Don't think schizophrenia shows in brain imaging, nor is the behavior you're describing match that diagnosis. On this forum there are no experts in mental illness, just folks who live with it. It's hard to diagnose mental illness in very young people like your brother -- the problems young people have don't necessarily translate to the chronic mental illnesses adults get, which usually, though not always, manifest in late teens until late twenties. You're not responsible for this behavior unless there's something much more dramatic than just not being the best brother you could have been. When we're young, we're often not the greatest of siblings, but you have a lot of life left to make up for it. There's no way for us to know if this is some severe mental illness coming out now or something happened that he hasn't told you yet that shook him up badly. A good pediatric therapist can often bring this kind of thing out of kids, though it's not easy as kids of that age have incredibly vivid imaginations. This is a job for your parents and the doctors and the psychologists, not for you. Your job is to be as loving and supportive as you can be and maybe you can also see if he'll tell you about something he saw or experienced that brought this out. Also, saying he's always suffered from anxiety isn't necessarily true either -- again, the very young often have fears and nightmares and phobias but they also often go away when they get older, so it's just too soon in his life to know this. Some kids are rash, some are bold, some are timid, they come in all shapes and sizes and personalities, but you know more when they become adults. Maybe a friend of his is dying, who knows? Again, there are psychologists who specialize in treating children, so here's hoping either the docs figure out a physiological cause or the therapists find a fix. This post shows your true self, which has been playing at being the big bad older brother (I had one of those) but deep down you obviously care a lot about the little guy. All the best.
I'm sorry to hear about your brother. He sounds like he is in emotional crisis. I think your parents need to expedite or speed up their asking professionals for help. Where I live, the alarming statements of wanting to kill himself or others and change in behavior (biting) would warrant a trip to the children's hospital emergency room for evaluation. Anxiety does not have to have a cause or reason. But it exists and needs treatment.
So, your brother needs to be seen and offered help as soon as possible by a psychiatric team including a psychiatrist, psychologist and others who may help him.
And siblings don't cause these types of things. You sound like you care and that's important. Let us know what happens.
He's 11? Prety young. I can't give a diagnosis; i would hope the hospital would of had him seen by a psychiatrist, they are the ones who specialize in these types of mental disorders. A diagnosis helps shed light and understanding on the problem and gives direction on what to do, how to handle it. Depending on the diagnosis, there may be medication that may help. Early diagnosis is key to a better overall result, studies have shown.
Also sounds like this is affecting you too, with concern for your brother, and having to deal with him in his current state. There may be a Mental Wellness Center nearby, or NAMI, or Mental Health Association, or something like that, which may have support groups for family members who have a mentally ill family member. There's a class called "Family to Family" that is popular here, which teaches about the common types of mental illness, what it is, and useful information.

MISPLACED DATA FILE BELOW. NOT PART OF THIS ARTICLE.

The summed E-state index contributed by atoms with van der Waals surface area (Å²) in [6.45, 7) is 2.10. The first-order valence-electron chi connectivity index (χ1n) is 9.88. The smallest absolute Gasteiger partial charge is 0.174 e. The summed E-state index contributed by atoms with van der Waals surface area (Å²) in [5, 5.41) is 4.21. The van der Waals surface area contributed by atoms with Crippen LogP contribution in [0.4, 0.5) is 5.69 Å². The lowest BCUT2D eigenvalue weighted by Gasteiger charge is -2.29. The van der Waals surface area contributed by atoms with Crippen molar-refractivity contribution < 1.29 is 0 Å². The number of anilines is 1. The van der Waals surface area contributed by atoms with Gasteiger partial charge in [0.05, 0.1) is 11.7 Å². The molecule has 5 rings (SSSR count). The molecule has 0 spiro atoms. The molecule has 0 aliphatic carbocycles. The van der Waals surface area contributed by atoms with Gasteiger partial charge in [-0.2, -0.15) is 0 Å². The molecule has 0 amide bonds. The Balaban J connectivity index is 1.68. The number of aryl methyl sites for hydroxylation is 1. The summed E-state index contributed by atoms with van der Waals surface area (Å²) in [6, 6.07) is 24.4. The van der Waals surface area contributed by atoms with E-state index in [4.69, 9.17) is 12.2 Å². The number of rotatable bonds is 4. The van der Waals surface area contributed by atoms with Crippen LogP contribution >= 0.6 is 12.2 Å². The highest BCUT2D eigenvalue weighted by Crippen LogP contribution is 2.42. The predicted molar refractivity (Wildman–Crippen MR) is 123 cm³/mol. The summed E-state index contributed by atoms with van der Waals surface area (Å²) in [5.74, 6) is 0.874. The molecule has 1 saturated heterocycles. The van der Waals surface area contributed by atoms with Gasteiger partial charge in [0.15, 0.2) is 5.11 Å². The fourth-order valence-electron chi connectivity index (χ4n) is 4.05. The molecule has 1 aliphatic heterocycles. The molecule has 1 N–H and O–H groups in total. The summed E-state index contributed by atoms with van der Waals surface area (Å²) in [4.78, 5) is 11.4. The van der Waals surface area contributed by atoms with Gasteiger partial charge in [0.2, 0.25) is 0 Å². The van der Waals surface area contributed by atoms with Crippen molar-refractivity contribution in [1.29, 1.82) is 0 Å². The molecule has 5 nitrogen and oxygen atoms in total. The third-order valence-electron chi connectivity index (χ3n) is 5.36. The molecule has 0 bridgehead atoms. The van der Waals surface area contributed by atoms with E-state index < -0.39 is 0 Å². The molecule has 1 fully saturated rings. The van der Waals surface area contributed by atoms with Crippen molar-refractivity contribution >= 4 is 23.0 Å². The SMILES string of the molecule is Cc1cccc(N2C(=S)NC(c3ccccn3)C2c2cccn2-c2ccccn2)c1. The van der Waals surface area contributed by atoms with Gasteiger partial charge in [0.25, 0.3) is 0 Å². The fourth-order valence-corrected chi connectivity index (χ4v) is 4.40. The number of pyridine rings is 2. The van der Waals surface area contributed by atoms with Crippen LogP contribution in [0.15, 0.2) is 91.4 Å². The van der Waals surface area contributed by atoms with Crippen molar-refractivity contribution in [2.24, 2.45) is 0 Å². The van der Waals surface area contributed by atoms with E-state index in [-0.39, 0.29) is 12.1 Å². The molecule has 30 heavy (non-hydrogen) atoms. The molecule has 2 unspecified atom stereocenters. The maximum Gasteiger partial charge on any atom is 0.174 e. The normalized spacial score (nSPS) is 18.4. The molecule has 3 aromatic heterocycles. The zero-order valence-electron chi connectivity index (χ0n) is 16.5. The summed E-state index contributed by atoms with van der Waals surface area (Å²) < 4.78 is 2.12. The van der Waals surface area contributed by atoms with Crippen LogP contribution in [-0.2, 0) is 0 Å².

Taking care of yourself is also a task that becomes important. Typically just having a group of people who understand, whom you meet with regularly, and can talk with, and tell them what's going on, just that alone can be very helpful, which is why so many support groups are formed on that principle. They don't have to fix your problem; them listening to your problem IS the cure it turns out. You still have the problem, but the emotional significance of the problem is diminished, so you can better live your life, and not be so disturbed by the problem.
If your brother's fear center has become overactive, he may fear everything, and need frequent reassurance that everything is OK, because his brain's fear center is telling him everything is NOT OK, even though there is nothing wrong around him. (No tigers are chasing him.)
You can research "Sympathetic Nervous System" and "Parasympathetic Nervous System." These are the "Fight or flight" mode vs. the "Rest Digest Restore" mode. Someone gets stuck in the "Fight or flight" mode, they react as if they are being chased by a tiger. It tends to shut down rational thought, pump adrenalin into the blood, which is all helpful if you are actually being chased by a tiger; and is disastrous in today's world where there are no tigers, but we stress over things and get us in that mode, and it's unhealthy to stay in that mode for long periods.
A lot of recovery, after finding medication that is helpful, is learning ways to get out of the "Fight or Flight" mode, and into the "Rest, Digest, Restore" mode, even if just for a brief time. Research Mindfulness Meditation", try some short guided meditations, it's a skill i was taught that actually helps, which mau be why people have bern doing it for thousands of years. There are some meditation apps. (Headspace is one. They have short animated videos on YouTube and their app that help explain the concept.)
School may have a counselor or sometimes English teachers are also good at this stuff and good to talk to. Or church pastors sometimes know of good resources. Budhist places often have free meditation groups and classes. Or some people prefer chanting which also seems to work.
Best wishes. Thank you for posting.